Couple survives Santa Rosa fire by staying in neighbor’s pool for 6 hours–while the houses around them burned to the ground

‘As they stood at the edge of the pool, the neighbors’ house caught fire. A big tree next to the pool went up in flames. The railroad ties framing the concrete steps leading to the pool ignited…
They submerged themselves in the blackened, debris-filled water. They had grabbed T-shirts to hold over their faces to protect themselves from embers when they surfaced for air…
She waited for the house to burn to the ground, for the fire to pass so they could warm themselves on the concrete steps. The wind howled and the sound of explosions filled the air. Propane tanks? Ammunition? They had no idea.
“I just kept going under,” she said. It was the only way to survive. “And I kept saying, ‘How long does it take for a house to burn down?’ We were freezing.”
She had tucked her phone into her shoe at the pool’s edge. When she saw it next, it had melted…’
They survived 6 hours in a California pool while their neighborhood burned to the ground
h/t fiery inferno

21 Comments on Couple survives Santa Rosa fire by staying in neighbor’s pool for 6 hours–while the houses around them burned to the ground

  1. Growing up in fire country, I seem to remember them telling us not to jump in the pool but to run . I never bought int’o that theory, we had a pool and I thought of it as a refuge when I was alone at 12 and watching homes burn nearby !!!

  2. Human nature works against itself.

    Survival Vs It won’t happen to me, it’s always the other guy in peril.

    Human nature isn’t always your friend.

  3. We were visiting our kids in San Rafael (we live in CO) and I awoke in the middle of the night that Sunday smelling smoke in the house and got up to look around for the source. Nothing in the house, nothing at next door neighbors, but could hear the wind outside blowing up a storm. The Santa Rosa fire happened fast and furious. Some people didn’t get a chance to leave that night. On Monday morning the skies were filled with smoke and the cars outside had a hefty layer of ash. This couple were truly taken by surprise, according to the story at LA Times.

  4. John October 13, 2017 at 8:31 am

    2 things you always want to have:
    Luck and smarts. Now, will they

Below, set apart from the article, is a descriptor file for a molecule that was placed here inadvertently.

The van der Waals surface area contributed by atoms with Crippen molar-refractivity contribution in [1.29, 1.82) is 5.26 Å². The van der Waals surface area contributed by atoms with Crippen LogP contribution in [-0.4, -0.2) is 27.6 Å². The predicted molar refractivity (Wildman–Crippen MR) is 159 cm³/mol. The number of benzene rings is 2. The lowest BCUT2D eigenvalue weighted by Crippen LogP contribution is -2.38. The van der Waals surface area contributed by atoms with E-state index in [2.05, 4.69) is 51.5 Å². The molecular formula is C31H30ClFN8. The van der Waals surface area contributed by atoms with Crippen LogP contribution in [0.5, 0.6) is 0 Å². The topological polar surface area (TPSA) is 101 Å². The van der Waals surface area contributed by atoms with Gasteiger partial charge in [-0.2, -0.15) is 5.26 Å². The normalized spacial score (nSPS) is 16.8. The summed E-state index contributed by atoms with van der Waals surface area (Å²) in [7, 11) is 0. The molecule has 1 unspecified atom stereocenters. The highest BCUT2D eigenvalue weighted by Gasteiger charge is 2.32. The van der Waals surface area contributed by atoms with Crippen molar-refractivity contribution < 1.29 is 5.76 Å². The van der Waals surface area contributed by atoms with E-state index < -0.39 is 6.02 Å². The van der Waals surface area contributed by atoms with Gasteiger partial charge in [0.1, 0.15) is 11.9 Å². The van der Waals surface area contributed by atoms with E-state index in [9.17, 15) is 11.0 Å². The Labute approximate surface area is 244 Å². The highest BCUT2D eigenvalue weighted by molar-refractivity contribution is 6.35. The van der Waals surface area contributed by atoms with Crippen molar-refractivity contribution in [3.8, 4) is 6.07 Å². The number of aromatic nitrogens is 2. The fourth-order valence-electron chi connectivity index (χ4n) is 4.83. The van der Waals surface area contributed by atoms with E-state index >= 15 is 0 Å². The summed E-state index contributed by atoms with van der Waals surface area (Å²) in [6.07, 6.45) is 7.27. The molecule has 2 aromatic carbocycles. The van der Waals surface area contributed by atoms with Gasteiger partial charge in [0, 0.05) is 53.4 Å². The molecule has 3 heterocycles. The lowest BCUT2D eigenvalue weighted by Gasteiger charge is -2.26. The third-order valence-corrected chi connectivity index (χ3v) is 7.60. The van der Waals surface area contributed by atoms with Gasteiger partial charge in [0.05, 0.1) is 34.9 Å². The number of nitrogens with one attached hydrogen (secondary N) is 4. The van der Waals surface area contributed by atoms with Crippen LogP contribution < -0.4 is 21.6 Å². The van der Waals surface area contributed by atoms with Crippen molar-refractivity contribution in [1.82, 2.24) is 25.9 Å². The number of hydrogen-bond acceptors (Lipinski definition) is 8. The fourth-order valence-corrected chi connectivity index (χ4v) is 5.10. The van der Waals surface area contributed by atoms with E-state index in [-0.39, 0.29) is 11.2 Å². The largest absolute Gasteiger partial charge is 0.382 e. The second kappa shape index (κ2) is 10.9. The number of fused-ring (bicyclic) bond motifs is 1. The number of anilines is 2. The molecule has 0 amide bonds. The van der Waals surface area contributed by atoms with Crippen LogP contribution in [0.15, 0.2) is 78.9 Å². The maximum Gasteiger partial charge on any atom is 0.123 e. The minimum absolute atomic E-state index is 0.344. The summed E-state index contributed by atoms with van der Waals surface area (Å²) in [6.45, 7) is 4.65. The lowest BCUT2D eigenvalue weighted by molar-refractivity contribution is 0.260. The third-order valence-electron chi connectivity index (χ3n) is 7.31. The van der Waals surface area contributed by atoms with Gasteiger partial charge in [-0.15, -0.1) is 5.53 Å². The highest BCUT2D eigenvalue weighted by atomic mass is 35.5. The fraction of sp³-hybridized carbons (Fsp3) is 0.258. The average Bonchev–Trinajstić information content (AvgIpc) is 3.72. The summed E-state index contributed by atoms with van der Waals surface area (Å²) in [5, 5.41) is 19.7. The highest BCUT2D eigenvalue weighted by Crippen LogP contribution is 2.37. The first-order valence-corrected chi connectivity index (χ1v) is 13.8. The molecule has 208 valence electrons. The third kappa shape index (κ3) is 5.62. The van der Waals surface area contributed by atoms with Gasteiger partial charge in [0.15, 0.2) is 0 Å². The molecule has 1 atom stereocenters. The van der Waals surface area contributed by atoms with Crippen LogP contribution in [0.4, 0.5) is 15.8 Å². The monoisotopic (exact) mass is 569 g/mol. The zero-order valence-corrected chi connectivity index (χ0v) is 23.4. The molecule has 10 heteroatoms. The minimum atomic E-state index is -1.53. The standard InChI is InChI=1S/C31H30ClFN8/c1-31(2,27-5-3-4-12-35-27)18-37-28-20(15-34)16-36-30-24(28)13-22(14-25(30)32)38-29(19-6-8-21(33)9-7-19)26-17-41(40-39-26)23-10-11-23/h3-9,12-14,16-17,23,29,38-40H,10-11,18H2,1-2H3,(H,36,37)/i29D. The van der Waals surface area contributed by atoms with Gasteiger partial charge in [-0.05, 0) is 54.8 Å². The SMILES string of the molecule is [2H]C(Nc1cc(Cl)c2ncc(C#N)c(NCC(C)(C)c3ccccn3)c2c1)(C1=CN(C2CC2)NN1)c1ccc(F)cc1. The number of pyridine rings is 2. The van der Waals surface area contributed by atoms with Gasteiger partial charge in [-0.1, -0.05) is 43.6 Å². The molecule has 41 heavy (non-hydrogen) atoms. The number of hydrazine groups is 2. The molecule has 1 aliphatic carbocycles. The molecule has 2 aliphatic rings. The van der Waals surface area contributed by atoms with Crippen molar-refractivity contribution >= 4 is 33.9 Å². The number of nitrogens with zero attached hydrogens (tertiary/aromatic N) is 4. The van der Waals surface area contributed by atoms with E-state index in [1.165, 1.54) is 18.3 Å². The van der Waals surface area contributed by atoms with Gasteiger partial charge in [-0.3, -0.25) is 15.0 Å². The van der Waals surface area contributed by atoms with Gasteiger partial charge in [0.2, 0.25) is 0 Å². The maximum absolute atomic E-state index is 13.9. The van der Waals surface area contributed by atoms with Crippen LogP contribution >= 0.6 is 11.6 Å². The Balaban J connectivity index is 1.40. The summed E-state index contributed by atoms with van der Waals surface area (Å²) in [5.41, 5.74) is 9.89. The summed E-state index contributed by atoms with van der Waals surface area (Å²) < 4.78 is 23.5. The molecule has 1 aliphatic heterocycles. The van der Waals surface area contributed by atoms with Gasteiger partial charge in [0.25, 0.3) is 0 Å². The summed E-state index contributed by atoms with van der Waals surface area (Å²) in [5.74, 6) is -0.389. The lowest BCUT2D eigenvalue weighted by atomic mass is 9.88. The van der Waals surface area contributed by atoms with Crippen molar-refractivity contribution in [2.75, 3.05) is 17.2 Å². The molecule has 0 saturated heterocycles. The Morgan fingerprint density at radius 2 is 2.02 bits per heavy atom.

push their luck and stay in CA?

    And go where? I always hear people saying “get out of California,!” but they never say where to move to. How about Florida where your home gets destroyed by a hurricane. How about Texas, where your home gets destroyed by a hurricane. How about Kansas or Oklahoma where your home gets destroyed by a tornado. Hell, move to Alaska where your home gets destroyed by an earthquake. Go to Seattle, it’s more liberal than California. Santa Rosa isn’t considered the type of community that would catch on fire and destroy most of it. Hell, I live in that type of country. Would Detroit or Chicago be a better place to live? I hate the politics here, but I love where I live. There’s only one draw back here, but that’s being fixed by federal money. Cha chig, about time we get some of that moola! I’m not moving any where. My house is paid for, we owe no one nothing. My sister moved to Texas recently and is regretting it. So it goes….


    Ah yes. I remember when al qaida said this was a tactic to be used: environmental terrorism.

  6. Come to Phoenix. All you have to worry about is your central AC breaking down when it’s 120 outside in the shade

    And of course, there’s that small problem of cooling off your 105 degree interior after the AC gets fixed, and it’s still 119 outside and it takes 20 minutes just to go from 81 to 80.

  7. Corona OCTOBER 13, 2017 AT 12:15 PM
    “One of the Santa Rosa firemen said in 70 mph winds a fire will race across the length of a football field in 3 seconds. Nobody could outrun it.”
    People who don’t live here don’t realize that a wind driven fire can travel as fast as the wind. And as it sends embers before it, it perpetuates it even more.

  8. Update on that. Looks like it’s PG&Es’ fault. That 70mph gust was 20 miles away from the fires. The winds were around 38-47 mph near fires. PG&Es’ poles weren’t up to specs, they were supposed to withstand up to 56 mph winds. They didn’t They fell and transformers blew and started the fires. CA is boned.

  9. @Goldenfox, not sure if you will see this as it’s older. I live in Alaska and I can tell you that we have earthquakes every. single. day. And guess what? You don’t even feel them. Every so often there’s a bit of swaying and sometimes an earthie that wakes you up, shakes crap off shelves and goes away. We haven’t had a devastating one since 1963. You just get used to the smaller ones–people wait for the shaking to stop and then start taking bets on the Richter #.

    Come on up here, peeps! Golden, you may quite like it up here, it’s gorgeous AND we don’t have an earthquake “season” like they do down south. Plus everybody carries. What’s not to like? 😀

  10. @Goldenfoxx: I can’t see anybody regretting moving to Texas, unless they wind up in a Democrat enclave like Austin, Dallas, San Antonio, or Houston.

    Then I pity their bad fortune.


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